1. Take control over the last 90 minutes of your night

    What you do (or don’t do) before bedtime have significant impact on the quality of your sleep. Many times, it can be the difference between staying up until 4am and sleeping like a baby.

    Here are a few suggestions:

    • Go from light to dark – Darkness stimulates production of the sleep hormone melatonin. Turn off unused light around the house, and think about investing into warm light that you can use in the bedroom before bedtime.
    • Avoid screens (or wear blue light blocking glasses) – Keep the bedroom a technology-free zone as the light from electronic devices can disturb your sleep. If you need to work, wear blue light blocking glasses (also known as computer glasses) throughout or before you sleep to prevent sleep disruption.
    • Find an activity that helps you to wind down  This could be anything that calms you down, and reduces thinking (especially unnecessary stress). Fir example, listening to soothing/good feel music, taking a hot bath, reading or meditating.
    • Keep any electronics you have on the other side of the room or outside the room – One of the most harmful things that can disrupt your sleep is the notifications you get from your smartphones. The simplest way to avoid this is to keep it away from you.
    • Create a bedtime routine – A night routine is a couple of things you do prior to going to bed. By doing these things every night, you’ll have a more restful and high-quality sleep. Learn how to pick up a night routine here: The Ultimate Night Routine Guide to Sleep Better and Wake Up Productive

    2. Eat the right nutrients (and avoid the wrong ones)

    What you eat (not just when we eat) plays a critical role in your sleep quality. If you’re ever in doubt of what to eat to improve your sleep, take the following into consideration:

    • Kiwi – This green fruit may be the ultimate pre-bed snack. When volunteers ate two kiwis an hour before hitting the hay, they slept almost a full extra hour. Kiwis are full of vitamins C and E, serotonin and folate—all of which may help you snooze.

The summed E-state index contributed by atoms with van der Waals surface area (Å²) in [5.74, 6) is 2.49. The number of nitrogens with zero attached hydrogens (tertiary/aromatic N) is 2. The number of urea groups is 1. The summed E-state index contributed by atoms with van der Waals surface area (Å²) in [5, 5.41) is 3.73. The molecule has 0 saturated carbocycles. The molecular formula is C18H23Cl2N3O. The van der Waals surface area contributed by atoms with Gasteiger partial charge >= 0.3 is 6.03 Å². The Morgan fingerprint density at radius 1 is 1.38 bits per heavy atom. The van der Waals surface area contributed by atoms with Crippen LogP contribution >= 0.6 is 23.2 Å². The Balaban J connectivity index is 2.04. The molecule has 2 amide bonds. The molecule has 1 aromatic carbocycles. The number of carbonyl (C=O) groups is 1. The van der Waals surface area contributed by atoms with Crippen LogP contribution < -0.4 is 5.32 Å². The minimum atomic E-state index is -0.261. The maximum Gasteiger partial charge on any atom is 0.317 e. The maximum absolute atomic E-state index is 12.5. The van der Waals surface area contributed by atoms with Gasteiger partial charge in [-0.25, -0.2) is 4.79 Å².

• Soy foods – Foods made with soy such as tofu, miso and edamame, are rich in isoflavones. These compounds increase the production of serotonin, a brain chemical that influences the body’s sleep-wake cycle.
    • Fiber-rich foods – Eating more fiber could be key for better sleep. Eating fiber was associated with more restorative slow-wave sleep—the more you eat, the better you sleep—per a study published in the Journal of Clinical Sleep Medicine. Fiber prevents blood sugar surges that may lower melatonin. Get a fiber boost from beans, artichokes, bran cereal and quinoa.
    • Salmon – Most fish, especially salmon, halibut and tuna boost vitamin B6, which is needed to make melatonin— a sleep-inducing hormone triggered by darkness.

    3. Adjust your sleep temperature

    Once you’ve gone through the first 2 recommendations, the last step to experiment with is temperature. According to Sleep.org, the ideal temperature for sleep is 60-67 Farenheit. This may be cooler than what most people are used to, but keep in mind that our body temperature changes once we fall asleep.

    Rule of thumb: sleeping in cooler temperature is better for sleep quality than warmer temperature.

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    Find out how to maintain the optimal temperature to sleep better here: How to Sleep Faster with the Best Temperature

    Sleep better form now on

    Congrats on making it to the end of this guide on sleep. If you’re serious about taking the necessary steps in improving your sleep, remember to take it one step at a time.

    I recommend trying just one of the steps mentioned such as taking a hot bath, blocking out blue light at night, or sleeping in cooler temperature. From there, see how it impacts your sleep quality and you can keep doing what works, and throw away what doesn’t.

    As long as you follow these steps cautiously and diligently, I know you’ll see improved results in your sleep!

    Featured photo credit: pixabay via pixabay.com

    Reference